King Khufu’s 4,500-year-old solar boat transferred to Egypt’s Grand New Museum

The Grand Egyptian Museum is set to open in 2021 and, according to its website, it will be one of the world’s “biggest, most modern, and most famous museums.” It is also expected to attract roughly 15,000 visitors per day, which is three times the current number of visits to the Tahrir Square museum.

The founder and CEO of Destinations and Adventures International, Jim Berkeley, is changing his company’s itineraries to account for the new museum’s massive size. “Everyone will have to recast their touring program in Cairo,” he predicts. “Previously, two full days of travelling were required, one for the Giza pyramids, and the other day for the Egyptian Museum. People will want to visit the Grand Egyptian Museum twice now that it is so large. It’s like attempting to conquer the Louvre. It’s not doable during the day.

When the Museum opens to the public, King Tut’s whole treasure collection will be on exhibit for the first time, alongside items dating from prehistoric times to Egypt‘s many thousands of years of pharaonic civilization to the [comparatively] more modern ancient Greek and Roman periods of Egyptian history.

The museum is located on a 480,000-square-meter (5,200,000-square-foot) area of land approximately 2 kilometres (1.2 miles) from the Giza pyramid complex and is part of Giza 2030, a new master plan for the Giza Plateau. The museum’s construction, which is being carried out by a joint venture between the Belgian BESIX Group and the Egyptian Orascom Construction, is expected to be finished in 2021.

King Khufu’s 4,500-year-old solar boat transferred to Egypt’s Grand New Museum

Authorities in Egypt announced on Saturday 7th August that the pharaonic solar boat of ancient King Khufu has been transferred to the Grand Egyptian Museum, which is located near the world-famous Giza Pyramids.

Despite the fact that the ship had been destroyed by the time it was discovered, the wood was in good condition since it had been tightly sealed within a 52-metre chamber. It took more than a decade to put the ship back together, with much of that time spent studying ancient Egyptian shipbuilding techniques. Though the ship is thought to have played an essential role in the pharaoh’s funerary rituals and was intended for him to use in the afterlife, there have been some debates about its actual function.

The boat was discovered in 1954 in the southern corner of the Great Pyramid of Khufu, the largest of the three Giza Pyramids, and dates back 4,500 years. It had been exhibited at a museum at the Giza Plateau, the Ministry of Tourism and Antiquities said in a statement.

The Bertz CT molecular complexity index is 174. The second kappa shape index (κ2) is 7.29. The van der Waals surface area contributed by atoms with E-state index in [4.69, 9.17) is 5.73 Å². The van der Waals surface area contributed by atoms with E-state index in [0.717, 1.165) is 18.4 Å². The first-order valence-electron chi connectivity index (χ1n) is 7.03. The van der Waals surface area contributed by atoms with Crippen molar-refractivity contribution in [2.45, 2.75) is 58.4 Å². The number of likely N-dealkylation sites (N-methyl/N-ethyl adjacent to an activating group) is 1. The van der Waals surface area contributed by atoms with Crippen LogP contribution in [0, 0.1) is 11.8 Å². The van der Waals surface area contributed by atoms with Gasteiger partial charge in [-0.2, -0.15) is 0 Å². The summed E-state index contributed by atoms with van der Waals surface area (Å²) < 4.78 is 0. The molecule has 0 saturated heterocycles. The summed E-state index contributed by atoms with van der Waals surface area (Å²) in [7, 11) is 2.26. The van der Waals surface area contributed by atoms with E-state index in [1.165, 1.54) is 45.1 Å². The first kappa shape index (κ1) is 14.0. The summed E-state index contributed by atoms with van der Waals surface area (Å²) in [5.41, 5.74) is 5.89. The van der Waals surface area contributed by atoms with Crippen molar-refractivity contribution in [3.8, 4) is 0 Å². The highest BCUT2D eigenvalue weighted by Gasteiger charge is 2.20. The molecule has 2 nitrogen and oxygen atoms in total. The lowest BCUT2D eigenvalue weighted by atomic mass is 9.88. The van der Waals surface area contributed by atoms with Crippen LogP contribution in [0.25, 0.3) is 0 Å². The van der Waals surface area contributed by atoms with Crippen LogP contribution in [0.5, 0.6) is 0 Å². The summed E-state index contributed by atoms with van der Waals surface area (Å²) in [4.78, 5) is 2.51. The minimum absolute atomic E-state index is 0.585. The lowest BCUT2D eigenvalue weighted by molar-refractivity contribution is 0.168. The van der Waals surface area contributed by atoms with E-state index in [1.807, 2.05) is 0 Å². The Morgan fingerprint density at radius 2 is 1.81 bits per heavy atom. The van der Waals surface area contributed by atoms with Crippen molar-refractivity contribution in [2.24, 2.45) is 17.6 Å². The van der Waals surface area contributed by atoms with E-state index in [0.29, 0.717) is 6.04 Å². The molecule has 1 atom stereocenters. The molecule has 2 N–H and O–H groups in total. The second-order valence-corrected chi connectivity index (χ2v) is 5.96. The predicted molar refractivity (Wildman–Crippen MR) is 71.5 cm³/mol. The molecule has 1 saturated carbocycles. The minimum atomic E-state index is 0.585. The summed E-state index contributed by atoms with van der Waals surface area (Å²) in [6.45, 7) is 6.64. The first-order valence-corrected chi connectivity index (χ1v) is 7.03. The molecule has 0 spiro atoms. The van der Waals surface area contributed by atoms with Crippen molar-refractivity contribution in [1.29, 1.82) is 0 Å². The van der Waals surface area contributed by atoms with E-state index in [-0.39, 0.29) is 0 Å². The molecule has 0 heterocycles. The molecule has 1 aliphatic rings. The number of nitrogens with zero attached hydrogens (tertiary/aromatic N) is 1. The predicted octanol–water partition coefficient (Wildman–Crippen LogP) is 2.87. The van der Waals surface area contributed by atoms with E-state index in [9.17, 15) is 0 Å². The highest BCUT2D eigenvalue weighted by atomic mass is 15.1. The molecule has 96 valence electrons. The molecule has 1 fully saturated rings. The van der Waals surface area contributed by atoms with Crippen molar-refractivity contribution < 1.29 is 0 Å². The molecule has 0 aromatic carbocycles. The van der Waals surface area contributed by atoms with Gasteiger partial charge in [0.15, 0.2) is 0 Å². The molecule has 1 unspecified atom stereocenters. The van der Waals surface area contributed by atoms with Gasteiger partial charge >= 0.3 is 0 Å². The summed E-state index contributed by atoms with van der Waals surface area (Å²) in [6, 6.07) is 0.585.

The tourism ministry stated on Saturday that preparing the ship to be transferred was a complicated process that began 24 hours before the actual movement. The ship was safely enclosed in a gold-encrusted capsule, which was then hoisted onto the huge Belgian vehicle. Mechanisms were included in the capsule to keep the ship steady and absorb any shock caused by uneven roadways. The boat was transported inside a metal cage carried on a remote-controlled vehicle bought from Belgium specifically for the operation, according to Atef Moftah, supervisor general of the GEM project.

The Grand Egyptian Museum, the Engineering Authority of the Armed Forces, the Supreme Council of Antiquities, and all state agencies, companies, and teams who contributed to the successful transport of the first Khufu boat were praised in a tweet by the Ministry of Tourism and Antiquities. According to a report by the state-run MENA news agency, the boat, which is 42 metres long and weighs 20 tonnes, was carried on a smart vehicle after a 10-hour journey that began late Friday. The transportation was designed to “guard and preserve the world’s largest and oldest organic relic made of wood,” according to the ministry.

It will go on exhibit at the Grand Egyptian Museum in Cairo’s crowded Tahrir Square with tens of thousands of items, including the famous Tutankhamen mask and other treasures presently kept in the century-old building. A number of artefacts, including a number of sarcophaguses discovered last year, will be displayed for the first time. Other artefacts have been transported from Egyptian provinces’ museums.

The transfer happened four months after Egyptian authorities held a spectacular parade to celebrate the transportation of 22 of the country’s most valuable Pharaonic royal mummies from the Egyptian Museum in Cairo to a new resting place in the capital’s National Museum of Egyptian Civilization.

President Abdel Fattah al-Sisi welcomed the mummies of Ramses II and Queen Hatshepsut in a well-staged televised ceremony. The events are part of Egypt’s efforts to promote its historic antiques in order to attract foreign tourists. Following the 2011 popular revolt that deposed long time autocrat Hosni Mubarak and, more recently, the coronavirus pandemic, the tourism industry has been hit hard.

Sherif Khalil is Owner of Dunes & Beyond. Dunes & Beyond offers luxury tours, Nile cruises and desert safaris in Egypt.

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Source: A Luxury Travel Blog

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